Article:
SEPTA’s safety plan invests in outreach, advocacy

SEPTA transit police
SEPTA transit police officers walked off the job Wednesday night.
Melissa Mitman

SEPTA is in the process of expanding outreach services to people dealing with homelessness and addiction and plans to advocate for more shelter beds and low-income housing units, according to a report released last week.

In the document, the authority refers to the struggles of those who seek shelter in stations and on platforms as a “humanitarian crisis.”

On an almost daily basis, someone using drugs or suffering from mental illness jumps or falls onto the tracks, possibly due to the prevalence of the sedative xylazine, known as “tranq,” in the city’s drug supply, according to the report.

SEPTA earlier this year conducted a “point-in-time” count to calculate the number of homeless individuals within its system and found 437 people in Philadelphia city limits.

Of particular concern is the Market-Frankford Line — SEPTA’s most-used service — where rider reports about homelessness and drug use are more frequent than other forms of transit.

While the plan acknowledges that drug users and unsheltered individuals are more likely to be victims than perpetrators of violent crimes, the authority is concerned that this vulnerable population could lead the public to feel less safe at a time when SEPTA is hoping to regain riders.

Currently, ridership levels for all modes are down about 45% from pre-COVID totals.

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“A more common complaint that we get from customers and one that makes them feel unsafe is if they see open drug use or behavior like that,” SEPTA spokesman Andrew Busch said, “which again is not necessarily something that is going to impact them, but it makes them feel unsafe.”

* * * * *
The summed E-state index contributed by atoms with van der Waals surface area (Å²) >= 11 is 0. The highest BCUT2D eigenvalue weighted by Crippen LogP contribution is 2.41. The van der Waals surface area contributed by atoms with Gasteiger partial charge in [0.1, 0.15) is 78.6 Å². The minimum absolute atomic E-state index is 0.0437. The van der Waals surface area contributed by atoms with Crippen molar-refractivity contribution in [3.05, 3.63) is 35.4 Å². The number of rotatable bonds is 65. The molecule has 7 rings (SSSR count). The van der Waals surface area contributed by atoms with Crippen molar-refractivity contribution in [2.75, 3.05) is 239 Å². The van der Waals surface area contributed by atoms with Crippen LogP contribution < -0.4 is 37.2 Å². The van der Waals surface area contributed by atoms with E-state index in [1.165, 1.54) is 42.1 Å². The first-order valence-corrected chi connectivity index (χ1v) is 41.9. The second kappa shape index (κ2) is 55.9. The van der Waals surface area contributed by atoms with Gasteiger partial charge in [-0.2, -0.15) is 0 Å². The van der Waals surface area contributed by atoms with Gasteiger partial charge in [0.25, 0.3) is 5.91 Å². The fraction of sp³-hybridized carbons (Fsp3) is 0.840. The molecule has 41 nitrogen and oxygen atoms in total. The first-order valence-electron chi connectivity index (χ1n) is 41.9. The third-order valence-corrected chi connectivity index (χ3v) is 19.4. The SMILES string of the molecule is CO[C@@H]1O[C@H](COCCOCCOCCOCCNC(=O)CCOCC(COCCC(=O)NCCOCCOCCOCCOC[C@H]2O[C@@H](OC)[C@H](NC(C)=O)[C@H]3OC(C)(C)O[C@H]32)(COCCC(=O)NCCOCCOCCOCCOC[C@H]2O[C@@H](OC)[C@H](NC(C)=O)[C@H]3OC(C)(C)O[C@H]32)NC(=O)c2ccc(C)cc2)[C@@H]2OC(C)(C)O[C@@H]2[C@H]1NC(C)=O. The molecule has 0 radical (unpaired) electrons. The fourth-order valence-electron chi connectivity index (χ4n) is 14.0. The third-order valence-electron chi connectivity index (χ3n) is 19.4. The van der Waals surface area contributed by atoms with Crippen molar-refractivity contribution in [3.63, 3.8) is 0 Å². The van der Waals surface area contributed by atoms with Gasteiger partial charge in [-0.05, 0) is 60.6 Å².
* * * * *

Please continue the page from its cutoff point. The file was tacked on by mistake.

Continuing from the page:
SEPTA is in the process of formalizing a new permanent department, called Outreach Services, that will oversee social workers and others employed to engage those experiencing homelessness and drug addiction.

The authority’s board last year approved expanding the number of social service workers from seven to 50, and, so far, about 30 have been hired, Busch said.

Outreach specialists are contracted from Merakey Parkside Recovery, One Day at a Time and Eagle Staffing.

Those teams are in addition to the 88 contracted security guards on the Market-Frankford and Broad Street lines and an additional 25 transit police officers who have been deployed as foot patrols with a focus on the MFL.

Part of the report, which concentrates on SEPTA’s SCOPE program, is about the authority’s intention to advocate for additional shelter beds, drug treatment slots and affordable housing units.

That’s a relatively new role for SEPTA, which typically focuses lobbying efforts on increased transit funding.

“For people to not be in a situation where they need to seek shelter on a SEPTA system, there has to be housing available for them,” Busch told Metro. “So we know that we have to try to be part of the solution.”

The plan calls for 55 government-funded units that can be used for people encountered by SEPTA’s outreach specialists, as well as dedicated shelter beds and housing vouchers for those living in public transit vehicles and stations.

Riders are encouraged to report issues on SEPTA’s Transit Watch cellphone app or by texting 215-234-1911; they can also use the emergency call box or alert a SEPTA employee if someone is experiencing a crisis.

To find out whether the recently implemented measures are working, researchers from Drexel and Temple universities are going to study the SCOPE program, and the authority will be monitoring data along the way, according to the report.